One thing that I found interesting was how the Dalai Lama talks about eliminating negative states of mind. Just as in Patanjali’s Yoga Sutras, the Dalai Lama agrees that one of the best ways to eliminate these states of mind is to think of positive ones instead. For example,

“When talking about eliminating negative states of mind, there is one point that should be born in mind. Within Buddhist practice, the cultivation of certain specific positive mental qualities such as patience, tolerance, kindness, and so on can act as specific antidotes to negative states of mind such as anger, hatred, and attachment. Applying antidotes such as love and compassion can significantly reduce the degree or influence of the mental and emotional afflictions” (239).

This passage comes in Part IV, Overcoming Obstacles, in Chapter 12, Bringing About Change. This view fits in so well, to me, with Patanjali’s words in Sutra II.33: “When disturbed by negative thoughts, opposite [positive] ones should be thought of.” I was really impressed and excited that Buddhist thought on this topic meshes so nicely with the yoga sutras.

The Dalai Lama’s wisdom is practical and straightforward; you can tell that he himself practices the same techniques he recommends. The book also includes instructions for several meditation practices (like this one), written in the Dalai Lama’s own words from transcripts of his talks. These are scattered throughout the book, as this isn’t intended as a meditation manual, but it’s nice that they’re included in places that make sense thematically.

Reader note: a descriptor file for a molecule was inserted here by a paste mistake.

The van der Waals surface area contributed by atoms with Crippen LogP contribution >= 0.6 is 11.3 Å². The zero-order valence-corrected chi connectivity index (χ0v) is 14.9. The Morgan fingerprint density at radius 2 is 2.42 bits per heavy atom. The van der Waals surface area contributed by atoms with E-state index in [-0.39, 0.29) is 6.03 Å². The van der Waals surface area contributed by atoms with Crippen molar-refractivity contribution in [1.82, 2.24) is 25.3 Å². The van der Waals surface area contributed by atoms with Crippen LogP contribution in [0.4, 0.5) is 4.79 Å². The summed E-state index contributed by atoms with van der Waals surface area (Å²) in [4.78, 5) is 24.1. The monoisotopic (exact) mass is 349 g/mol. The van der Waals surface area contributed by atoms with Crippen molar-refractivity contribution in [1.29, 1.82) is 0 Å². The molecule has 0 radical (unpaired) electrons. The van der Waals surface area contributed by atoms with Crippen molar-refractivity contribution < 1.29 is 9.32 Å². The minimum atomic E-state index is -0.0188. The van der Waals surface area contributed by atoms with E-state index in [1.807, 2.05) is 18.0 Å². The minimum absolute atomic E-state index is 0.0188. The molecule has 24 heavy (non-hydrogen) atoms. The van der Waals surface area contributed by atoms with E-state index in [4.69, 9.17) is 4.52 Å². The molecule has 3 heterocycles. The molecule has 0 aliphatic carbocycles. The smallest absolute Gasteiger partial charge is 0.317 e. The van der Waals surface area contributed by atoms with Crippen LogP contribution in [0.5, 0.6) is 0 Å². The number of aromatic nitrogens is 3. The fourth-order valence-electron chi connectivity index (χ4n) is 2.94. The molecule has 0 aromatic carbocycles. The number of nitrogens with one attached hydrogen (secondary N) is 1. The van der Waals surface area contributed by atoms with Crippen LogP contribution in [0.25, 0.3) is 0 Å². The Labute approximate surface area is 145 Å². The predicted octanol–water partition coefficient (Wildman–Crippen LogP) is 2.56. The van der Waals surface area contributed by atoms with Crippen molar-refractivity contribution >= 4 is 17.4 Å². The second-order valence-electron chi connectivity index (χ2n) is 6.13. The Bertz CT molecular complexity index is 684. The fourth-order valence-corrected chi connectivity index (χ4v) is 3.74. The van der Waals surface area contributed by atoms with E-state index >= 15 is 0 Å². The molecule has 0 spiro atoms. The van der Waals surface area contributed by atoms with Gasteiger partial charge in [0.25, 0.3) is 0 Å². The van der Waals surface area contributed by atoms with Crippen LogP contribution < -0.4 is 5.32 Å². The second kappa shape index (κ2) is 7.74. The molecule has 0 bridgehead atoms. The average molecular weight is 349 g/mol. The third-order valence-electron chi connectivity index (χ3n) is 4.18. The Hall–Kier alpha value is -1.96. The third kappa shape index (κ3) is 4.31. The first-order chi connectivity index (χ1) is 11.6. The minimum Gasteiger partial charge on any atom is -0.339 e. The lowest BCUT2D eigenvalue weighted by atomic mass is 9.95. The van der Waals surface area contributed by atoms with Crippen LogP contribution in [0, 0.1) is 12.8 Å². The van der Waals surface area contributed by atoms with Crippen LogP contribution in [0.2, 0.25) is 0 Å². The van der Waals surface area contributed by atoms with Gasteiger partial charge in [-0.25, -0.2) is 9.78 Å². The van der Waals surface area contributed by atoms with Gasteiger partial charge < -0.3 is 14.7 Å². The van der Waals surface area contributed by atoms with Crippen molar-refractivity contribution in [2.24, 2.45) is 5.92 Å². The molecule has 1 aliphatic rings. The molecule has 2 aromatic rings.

Overall, I really enjoyed the opportunity to learn more about the Dalai Lama, one of the holiest and most revered people alive today, and to understand his perspective, his kindness, and his compassion.

 

Books: The Power of Habit, by Charles Duhigg August 6, 2013

Filed under: books — R. H. Ward @ 1:02 pm
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 The Power of Habit: Why We Do What We Do in Life and Business by Charles DuhiggIn The Power of Habit: Why We Do What We Do in Life and Business, Charles Duhigg explores what makes a habit – good ones, bad ones, petty little ones we can’t seem to manage to change – and how we humans, as creatures of habit, can examine our smallest actions and why we do what we do. According to Duhigg’s research, our daily habits may seem isolated and small, but making a small change to a daily habit may lead us to life-changing new patterns.